Higher Calling: A Talk with Philippe Petit | General Arts & Culture | Hudson Valley | Chronogram Magazine

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Higher Calling: A Talk with Philippe Petit

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Last Updated: 05/01/2021 12:24 pm
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RAIMI FASULA-MOORE
  • Raimi Fasula-Moore
There’s only one person in the world who can answer the following question: What’s it like to walk on a 3/4-inch-thick wire stretched between the Twin Towers of the World Trade Center—1,368 feet above the surface of the Earth—with no safety lines and no net to catch you, should you happen to slip? “It’s very personal, very intimate,” says Philippe Petit, the French-born high-wire artist who amazed the world by doing exactly that in 1974. “It’s a dialogue between the wire and myself. It is as if I am a prisoner in my relationship with the wire, in a way. But at the same time, I give myself to the joy of being on the wire, of dancing in the sky. It’s poetic. I am in another universe, in a trance.”

While in that trance Petit walked the line between the towers an astounding eight times. By “dancing” he’s being metaphorical; during his 45 minutes on the wire, Petit didn’t do the monkey or the mashed potato. But within the guerilla-staged feat there were moments when the then-24-year-old aerialist actually hopped in place, kneeled, bowed, and laid on his back on the wire while astonished crowds gawked from the sidewalks more than a quarter of a mile below.

In “Open Practice,” the one-man performance special he recently filmed on the stage of UPAC in Kingston, Petit reprises some of the moves he did on his World Trade Center walk, adding in juggling, somersaults, and other dazzling acts while on a wire rigged up especially for the production. The special will be available for streaming for free locally via the Bardavon Presents website from May 1 through May 31, with a choice of two formats: a 60-minute virtual main stage performance or a 35-minute school time/family matinee.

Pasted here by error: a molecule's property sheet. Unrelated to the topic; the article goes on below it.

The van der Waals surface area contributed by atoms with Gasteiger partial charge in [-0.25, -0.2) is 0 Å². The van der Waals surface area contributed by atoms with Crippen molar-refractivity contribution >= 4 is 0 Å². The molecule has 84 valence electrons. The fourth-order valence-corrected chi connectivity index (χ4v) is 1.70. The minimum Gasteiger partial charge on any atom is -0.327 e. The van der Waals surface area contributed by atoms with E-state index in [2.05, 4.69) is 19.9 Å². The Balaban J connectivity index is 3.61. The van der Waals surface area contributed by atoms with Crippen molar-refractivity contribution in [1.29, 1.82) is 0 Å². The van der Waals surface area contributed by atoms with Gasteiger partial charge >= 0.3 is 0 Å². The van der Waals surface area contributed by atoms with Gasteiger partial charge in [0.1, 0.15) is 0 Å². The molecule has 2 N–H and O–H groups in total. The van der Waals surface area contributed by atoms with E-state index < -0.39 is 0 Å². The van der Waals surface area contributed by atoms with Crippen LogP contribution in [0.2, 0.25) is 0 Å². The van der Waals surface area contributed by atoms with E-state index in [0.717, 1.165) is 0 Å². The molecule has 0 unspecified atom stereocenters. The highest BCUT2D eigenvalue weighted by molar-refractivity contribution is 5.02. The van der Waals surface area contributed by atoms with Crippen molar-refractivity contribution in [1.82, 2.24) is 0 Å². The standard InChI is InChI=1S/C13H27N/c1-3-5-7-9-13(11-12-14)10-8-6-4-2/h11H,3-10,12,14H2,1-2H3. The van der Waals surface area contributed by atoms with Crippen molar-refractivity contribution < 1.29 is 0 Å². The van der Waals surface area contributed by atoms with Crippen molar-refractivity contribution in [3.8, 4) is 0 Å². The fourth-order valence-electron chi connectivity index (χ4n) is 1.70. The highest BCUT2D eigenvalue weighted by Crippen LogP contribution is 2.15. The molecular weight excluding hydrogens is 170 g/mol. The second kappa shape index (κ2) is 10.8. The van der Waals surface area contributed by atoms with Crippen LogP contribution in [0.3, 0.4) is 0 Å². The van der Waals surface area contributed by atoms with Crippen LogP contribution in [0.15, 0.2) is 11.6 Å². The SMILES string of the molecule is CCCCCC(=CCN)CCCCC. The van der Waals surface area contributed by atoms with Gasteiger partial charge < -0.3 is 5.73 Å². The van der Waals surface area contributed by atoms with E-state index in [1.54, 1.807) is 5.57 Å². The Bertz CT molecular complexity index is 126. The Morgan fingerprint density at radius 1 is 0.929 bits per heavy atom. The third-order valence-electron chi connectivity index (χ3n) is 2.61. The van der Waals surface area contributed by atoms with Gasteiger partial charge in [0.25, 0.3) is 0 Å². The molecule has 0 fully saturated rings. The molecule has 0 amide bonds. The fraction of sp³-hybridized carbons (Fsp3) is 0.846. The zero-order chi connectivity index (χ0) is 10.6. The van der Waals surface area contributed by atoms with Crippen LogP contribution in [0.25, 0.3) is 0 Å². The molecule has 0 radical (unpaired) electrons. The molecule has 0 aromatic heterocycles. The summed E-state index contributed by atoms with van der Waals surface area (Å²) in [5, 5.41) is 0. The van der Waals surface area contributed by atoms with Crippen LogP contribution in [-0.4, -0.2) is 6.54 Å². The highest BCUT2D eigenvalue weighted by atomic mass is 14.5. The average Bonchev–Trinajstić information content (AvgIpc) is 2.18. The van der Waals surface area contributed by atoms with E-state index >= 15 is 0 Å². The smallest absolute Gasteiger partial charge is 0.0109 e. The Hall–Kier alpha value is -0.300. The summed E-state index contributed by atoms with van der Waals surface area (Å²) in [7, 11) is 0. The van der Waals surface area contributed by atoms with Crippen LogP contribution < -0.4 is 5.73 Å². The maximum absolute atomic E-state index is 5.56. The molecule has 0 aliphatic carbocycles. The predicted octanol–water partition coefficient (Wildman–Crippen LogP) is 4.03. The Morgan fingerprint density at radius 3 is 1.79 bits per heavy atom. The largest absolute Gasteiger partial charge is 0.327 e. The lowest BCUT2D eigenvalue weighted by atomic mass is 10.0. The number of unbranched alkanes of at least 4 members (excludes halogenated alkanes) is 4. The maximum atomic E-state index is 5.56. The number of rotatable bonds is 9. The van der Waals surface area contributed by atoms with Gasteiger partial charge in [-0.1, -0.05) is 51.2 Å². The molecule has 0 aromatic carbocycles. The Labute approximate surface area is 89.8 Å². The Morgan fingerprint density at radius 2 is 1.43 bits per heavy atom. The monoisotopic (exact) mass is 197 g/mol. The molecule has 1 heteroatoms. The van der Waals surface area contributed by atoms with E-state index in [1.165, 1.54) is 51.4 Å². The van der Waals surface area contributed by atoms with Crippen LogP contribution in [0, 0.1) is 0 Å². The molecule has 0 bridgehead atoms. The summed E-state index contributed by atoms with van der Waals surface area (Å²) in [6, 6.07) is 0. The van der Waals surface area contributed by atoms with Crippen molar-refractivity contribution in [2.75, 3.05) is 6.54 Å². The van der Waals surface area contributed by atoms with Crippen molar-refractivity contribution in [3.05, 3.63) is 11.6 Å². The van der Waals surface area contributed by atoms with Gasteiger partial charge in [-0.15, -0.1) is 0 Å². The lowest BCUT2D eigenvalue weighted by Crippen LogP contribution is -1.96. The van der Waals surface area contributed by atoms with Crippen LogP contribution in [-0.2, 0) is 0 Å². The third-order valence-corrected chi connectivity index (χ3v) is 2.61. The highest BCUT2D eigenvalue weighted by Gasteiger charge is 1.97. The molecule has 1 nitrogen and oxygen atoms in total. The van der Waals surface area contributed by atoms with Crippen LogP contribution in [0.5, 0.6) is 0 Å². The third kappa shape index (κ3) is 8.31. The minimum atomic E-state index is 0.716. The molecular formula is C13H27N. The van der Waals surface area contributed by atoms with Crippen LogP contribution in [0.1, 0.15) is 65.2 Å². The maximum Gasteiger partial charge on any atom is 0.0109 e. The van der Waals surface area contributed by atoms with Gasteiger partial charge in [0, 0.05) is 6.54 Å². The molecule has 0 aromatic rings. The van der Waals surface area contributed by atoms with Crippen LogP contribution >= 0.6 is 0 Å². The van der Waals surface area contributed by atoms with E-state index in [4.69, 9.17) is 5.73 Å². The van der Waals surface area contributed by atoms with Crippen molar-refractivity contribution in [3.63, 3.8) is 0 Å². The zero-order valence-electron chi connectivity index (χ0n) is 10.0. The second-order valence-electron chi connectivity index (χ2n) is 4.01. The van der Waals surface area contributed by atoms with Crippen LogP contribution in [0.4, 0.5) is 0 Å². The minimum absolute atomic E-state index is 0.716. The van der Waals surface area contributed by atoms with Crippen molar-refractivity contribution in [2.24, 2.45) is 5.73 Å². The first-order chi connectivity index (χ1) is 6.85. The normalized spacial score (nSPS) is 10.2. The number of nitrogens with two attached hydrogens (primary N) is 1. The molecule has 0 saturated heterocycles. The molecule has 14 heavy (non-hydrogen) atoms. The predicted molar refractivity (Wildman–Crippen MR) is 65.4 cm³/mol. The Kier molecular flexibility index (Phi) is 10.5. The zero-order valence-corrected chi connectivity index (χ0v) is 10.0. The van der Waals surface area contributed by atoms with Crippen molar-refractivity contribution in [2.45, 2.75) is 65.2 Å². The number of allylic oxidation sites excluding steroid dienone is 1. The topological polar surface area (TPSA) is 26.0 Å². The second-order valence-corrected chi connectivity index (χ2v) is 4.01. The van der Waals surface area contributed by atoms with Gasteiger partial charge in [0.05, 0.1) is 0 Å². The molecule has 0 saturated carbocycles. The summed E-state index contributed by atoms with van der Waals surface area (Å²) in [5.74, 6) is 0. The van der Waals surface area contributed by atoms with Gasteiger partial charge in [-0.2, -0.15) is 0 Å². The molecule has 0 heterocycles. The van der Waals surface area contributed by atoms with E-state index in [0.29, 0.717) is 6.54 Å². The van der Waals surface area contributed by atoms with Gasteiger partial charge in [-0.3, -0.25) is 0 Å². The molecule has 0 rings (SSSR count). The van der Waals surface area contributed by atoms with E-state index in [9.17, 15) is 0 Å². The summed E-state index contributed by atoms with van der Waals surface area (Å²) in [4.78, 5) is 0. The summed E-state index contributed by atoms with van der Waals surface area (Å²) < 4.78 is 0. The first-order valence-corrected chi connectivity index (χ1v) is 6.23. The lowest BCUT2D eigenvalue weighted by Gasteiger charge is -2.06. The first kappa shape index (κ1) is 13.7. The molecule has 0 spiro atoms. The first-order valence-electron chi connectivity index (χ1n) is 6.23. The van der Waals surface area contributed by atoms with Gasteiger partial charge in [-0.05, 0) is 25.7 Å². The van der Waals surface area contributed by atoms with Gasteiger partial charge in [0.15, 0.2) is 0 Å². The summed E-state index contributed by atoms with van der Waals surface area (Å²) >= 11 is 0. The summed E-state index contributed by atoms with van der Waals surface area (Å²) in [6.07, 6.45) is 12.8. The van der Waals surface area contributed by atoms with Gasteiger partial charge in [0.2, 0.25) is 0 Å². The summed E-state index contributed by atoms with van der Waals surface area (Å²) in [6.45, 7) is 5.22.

“This is something very new for me: sharing what I do by inviting the rest of the world into my world, to see exactly how I practice and to explain what it is I do,” says Petit, a Woodstock-area resident for nearly 25 years. “It’s very beautifully filmed, using several cameras.”



Born in the rural Seine-et-Marne town of Nemours, Petit began his performing life at age six by learning magic tricks. By the time he was 16 he was an expert juggler and unicyclist and had begun his romance with the high wire. Although he was mentored by “an old circus guy,” Czech tightrope master Rudolf “Papa Rudy” Omanovsky, Sr., the budding young daredevil has preferred being his own circus rather than joining one. Petit’s only fall, a 45-foot drop that resulted in several broken ribs, occurred in the 1980s while he was briefly a member of Ringling Brother Circus for one season. “That happened in rehearsal and not during a performance, so it doesn’t really count,” he says, with a laugh.

Petit worked as a street juggler in Paris before staging his first major performance on the high wire, a 1971 walk between the steeples of Notre-Dame cathedral, which was followed that year by a similar triumph at Australia’s Sydney Harbour Bridge. He began planning his World Trade Center walk in 1968 when he happened upon a newspaper article about the plans to build the dual edifices. On the morning of August 7, 1974, with the help of a ragtag handful of undercover assistants, he stepped onto the precariously rigged wire—and, from there, into history. The achievement is chronicled in the 2008 documentary Man on Wire, the 2015 biopic The Walk, and his 2002 book To Reach the Clouds (the author of several books, Petit is currently writing his autobiography).


For those who are afraid of heights, the oft-repeated bit of advice given to them to is to not look down. Obviously, Petit isn’t afraid, but did he ever look down when he was on that wire, between what at that time were the world’s two tallest structures?

“Oh, yes, sure, yes, I did,” says Petit, who has been an artist-in-residence at New York’s Cathedral of St. John the Divine and, at 71, has no plans to stop performing. “I remember thinking, as I made my first step on the wire, ‘I have to look. I have to imprint in my mind a photograph of something which I will never, ever see again.’”

“Open Practice” will be available for viewing at the Bardavon Presents website May 1-31. The streaming video is free; registrations are required.

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